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Year : 2013  |  Volume : 61  |  Issue : 5  |  Page : 548--550

Armored brain-Massive bilateral calcified chronic subdural hematoma in a patient with ventriculoperotoneal shunt

Kanwaljeet Garg, Pankaj Kumar Singh, Raghav Singla, P Sarat Chandra, Manmohanjit Singh, Guru Dutt Satyarthhe, Hitesh Kumar Gurjar, Bhawani Shankar Sharma 
 Department of Neurosurgery, All India Institute of Medical Sciences, New Delhi-110 029, India

Correspondence Address:
Pankaj Kumar Singh
Department of Neurosurgery, All India Institute of Medical Sciences, New Delhi-110 029
India




How to cite this article:
Garg K, Singh PK, Singla R, Chandra P S, Singh M, Satyarthhe GD, Gurjar HK, Sharma BS. Armored brain-Massive bilateral calcified chronic subdural hematoma in a patient with ventriculoperotoneal shunt.Neurol India 2013;61:548-550


How to cite this URL:
Garg K, Singh PK, Singla R, Chandra P S, Singh M, Satyarthhe GD, Gurjar HK, Sharma BS. Armored brain-Massive bilateral calcified chronic subdural hematoma in a patient with ventriculoperotoneal shunt. Neurol India [serial online] 2013 [cited 2022 Sep 26 ];61:548-550
Available from: https://www.neurologyindia.com/text.asp?2013/61/5/548/121950


Full Text

Sir,

Calcification in chronic subdural hematoma (CSDH) is uncommon and occurs in about 0.3%-2.7% cases. [1] This complication has rarely been reported in patients with CSDH following ventriculoperitoneal shunt for hydrocephalus.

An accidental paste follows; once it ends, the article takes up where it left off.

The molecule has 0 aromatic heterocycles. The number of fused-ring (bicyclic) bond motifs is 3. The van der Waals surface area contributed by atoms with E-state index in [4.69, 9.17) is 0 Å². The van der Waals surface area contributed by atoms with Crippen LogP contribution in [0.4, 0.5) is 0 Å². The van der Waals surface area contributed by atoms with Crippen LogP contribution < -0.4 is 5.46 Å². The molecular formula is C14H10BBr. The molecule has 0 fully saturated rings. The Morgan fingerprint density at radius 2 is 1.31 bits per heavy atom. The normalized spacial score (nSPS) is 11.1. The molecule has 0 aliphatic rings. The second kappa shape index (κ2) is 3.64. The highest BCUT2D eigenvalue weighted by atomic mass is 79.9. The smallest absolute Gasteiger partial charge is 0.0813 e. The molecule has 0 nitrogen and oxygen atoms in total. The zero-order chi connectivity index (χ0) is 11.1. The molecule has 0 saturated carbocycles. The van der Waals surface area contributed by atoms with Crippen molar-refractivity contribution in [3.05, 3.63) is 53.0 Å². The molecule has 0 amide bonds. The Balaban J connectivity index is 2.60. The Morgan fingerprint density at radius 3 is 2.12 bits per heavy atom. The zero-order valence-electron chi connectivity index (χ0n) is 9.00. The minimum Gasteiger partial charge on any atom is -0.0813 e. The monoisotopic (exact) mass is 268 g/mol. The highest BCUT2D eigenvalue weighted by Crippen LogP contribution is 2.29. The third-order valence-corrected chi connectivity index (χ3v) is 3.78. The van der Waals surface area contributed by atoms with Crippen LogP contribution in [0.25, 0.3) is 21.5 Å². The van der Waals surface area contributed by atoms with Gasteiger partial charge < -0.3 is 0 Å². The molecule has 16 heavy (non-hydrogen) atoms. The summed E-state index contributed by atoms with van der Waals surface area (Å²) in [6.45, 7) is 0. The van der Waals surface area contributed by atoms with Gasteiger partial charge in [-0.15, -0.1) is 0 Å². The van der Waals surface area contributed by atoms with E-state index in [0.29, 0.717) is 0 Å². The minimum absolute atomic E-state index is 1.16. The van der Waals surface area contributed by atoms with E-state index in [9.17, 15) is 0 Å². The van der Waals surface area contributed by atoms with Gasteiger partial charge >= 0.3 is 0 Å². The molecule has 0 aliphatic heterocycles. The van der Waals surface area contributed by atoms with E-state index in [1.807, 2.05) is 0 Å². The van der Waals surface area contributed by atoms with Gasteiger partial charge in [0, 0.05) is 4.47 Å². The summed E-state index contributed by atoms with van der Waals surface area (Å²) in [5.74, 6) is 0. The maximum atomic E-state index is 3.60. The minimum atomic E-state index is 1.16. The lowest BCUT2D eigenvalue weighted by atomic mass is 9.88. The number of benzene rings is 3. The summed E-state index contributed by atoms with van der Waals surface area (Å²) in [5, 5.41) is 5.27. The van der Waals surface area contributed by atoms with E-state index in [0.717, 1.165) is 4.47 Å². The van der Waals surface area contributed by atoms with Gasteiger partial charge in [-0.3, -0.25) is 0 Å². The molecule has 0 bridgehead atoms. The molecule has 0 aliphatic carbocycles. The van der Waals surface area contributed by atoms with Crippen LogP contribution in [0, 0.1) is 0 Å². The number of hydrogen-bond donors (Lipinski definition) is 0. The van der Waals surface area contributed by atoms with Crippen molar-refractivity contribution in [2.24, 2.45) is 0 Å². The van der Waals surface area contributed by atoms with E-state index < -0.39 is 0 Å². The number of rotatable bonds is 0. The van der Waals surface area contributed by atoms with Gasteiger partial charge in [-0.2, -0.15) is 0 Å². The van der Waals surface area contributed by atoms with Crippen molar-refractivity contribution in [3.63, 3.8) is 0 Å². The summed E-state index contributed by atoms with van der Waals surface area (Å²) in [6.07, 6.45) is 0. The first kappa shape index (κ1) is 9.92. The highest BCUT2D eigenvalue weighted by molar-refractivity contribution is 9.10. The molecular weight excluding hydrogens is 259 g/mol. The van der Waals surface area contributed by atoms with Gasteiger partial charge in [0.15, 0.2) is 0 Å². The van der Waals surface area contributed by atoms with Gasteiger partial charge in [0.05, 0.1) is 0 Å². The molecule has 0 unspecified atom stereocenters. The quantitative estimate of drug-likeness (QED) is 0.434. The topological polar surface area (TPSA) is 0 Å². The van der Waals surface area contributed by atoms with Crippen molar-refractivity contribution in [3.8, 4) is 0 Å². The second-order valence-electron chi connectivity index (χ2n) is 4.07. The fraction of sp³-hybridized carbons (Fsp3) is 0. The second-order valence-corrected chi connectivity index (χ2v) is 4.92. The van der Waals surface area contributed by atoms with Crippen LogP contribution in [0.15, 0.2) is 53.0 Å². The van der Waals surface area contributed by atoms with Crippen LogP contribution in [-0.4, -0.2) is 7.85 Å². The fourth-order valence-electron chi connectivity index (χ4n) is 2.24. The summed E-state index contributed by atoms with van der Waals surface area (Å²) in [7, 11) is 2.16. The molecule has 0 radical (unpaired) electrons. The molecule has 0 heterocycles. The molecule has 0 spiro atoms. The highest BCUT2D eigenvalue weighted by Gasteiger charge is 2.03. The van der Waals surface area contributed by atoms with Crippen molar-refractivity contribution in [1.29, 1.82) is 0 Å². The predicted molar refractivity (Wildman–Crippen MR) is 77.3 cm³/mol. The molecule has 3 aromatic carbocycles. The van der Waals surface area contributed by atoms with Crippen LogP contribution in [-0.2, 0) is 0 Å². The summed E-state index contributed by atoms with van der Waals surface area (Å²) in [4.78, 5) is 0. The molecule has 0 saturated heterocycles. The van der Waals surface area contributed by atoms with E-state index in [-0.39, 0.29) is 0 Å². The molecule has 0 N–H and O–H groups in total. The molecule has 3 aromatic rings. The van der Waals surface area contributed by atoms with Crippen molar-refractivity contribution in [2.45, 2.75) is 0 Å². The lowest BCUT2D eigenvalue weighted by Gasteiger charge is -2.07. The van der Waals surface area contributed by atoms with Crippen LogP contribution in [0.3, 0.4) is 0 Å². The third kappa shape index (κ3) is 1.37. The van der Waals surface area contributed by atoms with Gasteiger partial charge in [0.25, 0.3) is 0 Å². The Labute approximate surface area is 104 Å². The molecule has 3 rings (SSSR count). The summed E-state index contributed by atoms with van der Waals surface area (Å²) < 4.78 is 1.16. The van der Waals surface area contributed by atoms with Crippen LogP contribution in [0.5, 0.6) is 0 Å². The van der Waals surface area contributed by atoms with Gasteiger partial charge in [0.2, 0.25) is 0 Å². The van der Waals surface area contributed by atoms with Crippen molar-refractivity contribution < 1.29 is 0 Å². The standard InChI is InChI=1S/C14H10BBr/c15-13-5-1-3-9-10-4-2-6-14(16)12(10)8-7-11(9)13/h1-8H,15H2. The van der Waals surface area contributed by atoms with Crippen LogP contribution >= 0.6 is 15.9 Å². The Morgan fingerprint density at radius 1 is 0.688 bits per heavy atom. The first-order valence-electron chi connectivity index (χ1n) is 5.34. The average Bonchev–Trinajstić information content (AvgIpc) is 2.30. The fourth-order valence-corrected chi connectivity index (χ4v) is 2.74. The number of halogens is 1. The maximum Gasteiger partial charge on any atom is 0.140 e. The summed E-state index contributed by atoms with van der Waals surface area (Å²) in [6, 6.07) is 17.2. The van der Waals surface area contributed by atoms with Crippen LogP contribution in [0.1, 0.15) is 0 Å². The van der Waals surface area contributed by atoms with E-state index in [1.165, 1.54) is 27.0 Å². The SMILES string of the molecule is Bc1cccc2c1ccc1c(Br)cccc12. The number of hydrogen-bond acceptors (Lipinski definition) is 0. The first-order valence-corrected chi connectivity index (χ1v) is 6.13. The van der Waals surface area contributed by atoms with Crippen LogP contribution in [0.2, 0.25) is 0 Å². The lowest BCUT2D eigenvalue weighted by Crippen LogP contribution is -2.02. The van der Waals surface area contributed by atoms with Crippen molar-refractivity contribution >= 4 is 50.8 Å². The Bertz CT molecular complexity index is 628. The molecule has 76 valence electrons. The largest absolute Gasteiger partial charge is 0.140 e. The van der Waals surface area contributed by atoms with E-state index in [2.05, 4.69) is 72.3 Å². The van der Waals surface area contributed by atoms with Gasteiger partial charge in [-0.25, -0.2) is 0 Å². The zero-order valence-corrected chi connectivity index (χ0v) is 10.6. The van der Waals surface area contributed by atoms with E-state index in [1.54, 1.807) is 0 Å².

A 24-year-old male presented with progressive bilateral vision loss and polyuria since 2001. Investigation at other facility showed visual acuity of 6/9 in both eyes and imaging revealed communicating hydrocephalous for which he underwent right parietal ventriculoperitoneal shunt in 2004. This was followed by improvement in both vision and polyuria. He was doing well till 2008, when he again started having polyuria and painless progressive visual diminution. He presented to us in 2012 with these complaints, and the visual acuity was perception of hand movements close to face with bilateral secondary optic atrophy. Noncontrast brain computed tomography (CT) revealed bilateral frontoparietal calcified chronic subdural hematoma and right parietal shunt in situ [Figure 1] and [Figure 2].{Figure 1}{Figure 2}

Calcified CSDH is also described as armored brain or Matrioska head. [1] Taha [2] could find only 18 such cases in the literature till 2012. The exact mechanism of calcifications is still an enigma. Microscopic calcium deposits within the membranes of the hematoma may proceed to extensive calcification and even ossifications in some cases. An underlying metabolic abnormality and poor circulation with delayed resorption of the hematoma fluid are other putative factors.

These patients may be asymptomatic and when symptomatic present with signs of elevated intracranial pressure, seizures, and mental retardation. Symptoms may develop many years after shunt surgery. [3] CT or magnetic resonance imaging confirms diagnosis and can also differentiate it from other calcified extraaxial lesions like calcified epidural hematoma, meningioma, and malignant tumors. [4] The management of calcified chronic subdural hematoma is a matter of controversy and it is recommended that surgical intervention should be limited to patients who have progressive neurological deficits or evidence of increased intracranial pressure.

References

1Sharma RR, Mahapatra A, Pawar SJ, Sousa J, Athale SD. Symptomatic calcified subdural hematomas. Pediatr Neurosurg 1999;31:150-4.
2Taha MM. Armored brain in patients with hydrocephalus after shunt surgery: Review of the literatures. Turk Neurosurg 2012;22:407-10.
3Amr R, Maraqa L, Choudry Q. 'Armoured brain'. A case report of calcified chronic subdural hematoma. Pediatr Neurosurg 2008;44:88-9.
4Kaspera W, Bierzynska-Macyszyn G, Majchrzak H. Chronic calcified subdural empyema occurring 46 years after surgery. Neuropathology 2005;25:99-102.